How Solar-powered Sunglasses Work

Average sunglasses may one day sport DSC technology.
Average sunglasses may one day sport DSC technology.

­When many of us think about solar energy we imagine large, rigid panels covering the roof of a building. Solar energy technologies have come a long way from those days, and in addition to seeing panels covering rooftops, you're also likely to see solar energy technology popping up in unexpected places, including backpacks. Converting ­sunlight into energy through photovoltaic devices is one of the greenest energy options (despite the manufacturing pollution). When in use, these cells sit in the sun, absorb rays and release nothing more than electrons. Capture these and you can generate electricity.

­What if you could capture and use the sun's energy with an accessory you likely wear every day: your sunglasses. Designers Hyun-Joong ­Kim and Kwang-Seok Jeong have created some conceptual shades that will not only protect your eyes from the sun's dangerous UV rays but also convert those rays into electrical energy -- energy that could be used to power a small device such as an iPod, PSP or mobile phone whether you're on the beach or on the go.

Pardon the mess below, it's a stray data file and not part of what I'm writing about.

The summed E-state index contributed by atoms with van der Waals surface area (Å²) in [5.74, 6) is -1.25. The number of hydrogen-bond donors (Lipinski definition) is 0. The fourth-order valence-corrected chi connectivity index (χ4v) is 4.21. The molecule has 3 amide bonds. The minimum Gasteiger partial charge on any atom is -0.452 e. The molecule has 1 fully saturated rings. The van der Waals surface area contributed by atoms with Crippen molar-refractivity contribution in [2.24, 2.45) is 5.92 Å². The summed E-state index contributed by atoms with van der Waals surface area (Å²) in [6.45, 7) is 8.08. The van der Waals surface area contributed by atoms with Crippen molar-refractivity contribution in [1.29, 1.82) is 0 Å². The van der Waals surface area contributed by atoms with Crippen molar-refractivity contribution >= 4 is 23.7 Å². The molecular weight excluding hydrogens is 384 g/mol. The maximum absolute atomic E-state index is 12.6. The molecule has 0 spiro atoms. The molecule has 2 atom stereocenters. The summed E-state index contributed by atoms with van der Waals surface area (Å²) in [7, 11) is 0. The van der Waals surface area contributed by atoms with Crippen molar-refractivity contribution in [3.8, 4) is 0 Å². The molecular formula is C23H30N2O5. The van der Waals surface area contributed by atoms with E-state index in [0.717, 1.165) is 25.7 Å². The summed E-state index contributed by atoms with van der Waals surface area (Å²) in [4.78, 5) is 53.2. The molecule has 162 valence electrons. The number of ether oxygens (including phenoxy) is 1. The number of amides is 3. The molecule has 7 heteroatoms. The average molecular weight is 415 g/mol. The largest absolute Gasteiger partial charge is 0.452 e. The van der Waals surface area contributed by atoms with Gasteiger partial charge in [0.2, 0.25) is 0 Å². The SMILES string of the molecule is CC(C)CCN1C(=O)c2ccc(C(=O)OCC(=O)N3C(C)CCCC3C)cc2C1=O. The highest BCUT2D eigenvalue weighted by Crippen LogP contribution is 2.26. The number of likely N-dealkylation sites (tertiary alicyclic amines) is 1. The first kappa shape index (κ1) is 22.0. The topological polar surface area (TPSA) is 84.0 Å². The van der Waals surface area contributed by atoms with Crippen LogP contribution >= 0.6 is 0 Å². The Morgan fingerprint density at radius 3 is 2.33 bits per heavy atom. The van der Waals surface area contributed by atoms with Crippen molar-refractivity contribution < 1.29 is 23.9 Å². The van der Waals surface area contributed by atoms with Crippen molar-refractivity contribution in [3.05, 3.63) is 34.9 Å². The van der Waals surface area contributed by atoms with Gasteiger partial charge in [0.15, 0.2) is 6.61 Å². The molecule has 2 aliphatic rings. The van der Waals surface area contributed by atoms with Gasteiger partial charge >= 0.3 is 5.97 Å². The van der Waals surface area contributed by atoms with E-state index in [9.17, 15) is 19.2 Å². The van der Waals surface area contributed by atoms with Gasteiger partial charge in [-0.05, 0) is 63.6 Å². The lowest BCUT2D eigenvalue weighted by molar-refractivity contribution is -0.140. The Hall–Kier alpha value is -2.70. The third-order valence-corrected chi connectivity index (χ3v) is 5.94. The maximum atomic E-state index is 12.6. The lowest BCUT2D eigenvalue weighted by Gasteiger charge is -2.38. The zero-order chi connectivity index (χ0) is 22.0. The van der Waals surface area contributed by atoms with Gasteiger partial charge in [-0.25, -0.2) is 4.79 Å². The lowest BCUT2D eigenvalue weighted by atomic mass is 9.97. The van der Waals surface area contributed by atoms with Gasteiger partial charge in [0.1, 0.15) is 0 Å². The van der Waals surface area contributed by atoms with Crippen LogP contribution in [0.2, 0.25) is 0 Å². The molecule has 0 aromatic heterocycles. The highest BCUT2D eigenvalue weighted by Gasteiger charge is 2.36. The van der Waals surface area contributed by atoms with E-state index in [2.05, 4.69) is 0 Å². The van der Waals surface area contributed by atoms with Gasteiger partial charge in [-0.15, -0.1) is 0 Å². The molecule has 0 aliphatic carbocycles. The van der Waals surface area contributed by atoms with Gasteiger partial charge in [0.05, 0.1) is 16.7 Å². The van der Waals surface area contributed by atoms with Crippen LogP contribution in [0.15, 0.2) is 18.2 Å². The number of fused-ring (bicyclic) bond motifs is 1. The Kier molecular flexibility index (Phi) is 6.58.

­These sunglasses, called Self-Energy Converting Sunglasses or SIG for short, have special lenses that are made with dye-sensitized solar cells (DSC). The lenses convert solar energy into electricity that you can tap into by plugging a device into the power jack at the back of the frame. While it's not a lot of power, it should be enough to juice a battery for a few extra minutes or keep the tunes playing while you bask on the beach. While there's no retail date or price on these sunglasses yet, the designers had cost in mind when they came up with th­e idea. The lenses use cheap, organic dye to provide this clean energy. How can a cheap organic dye translate into clean battery power? It's all in the DSC technology.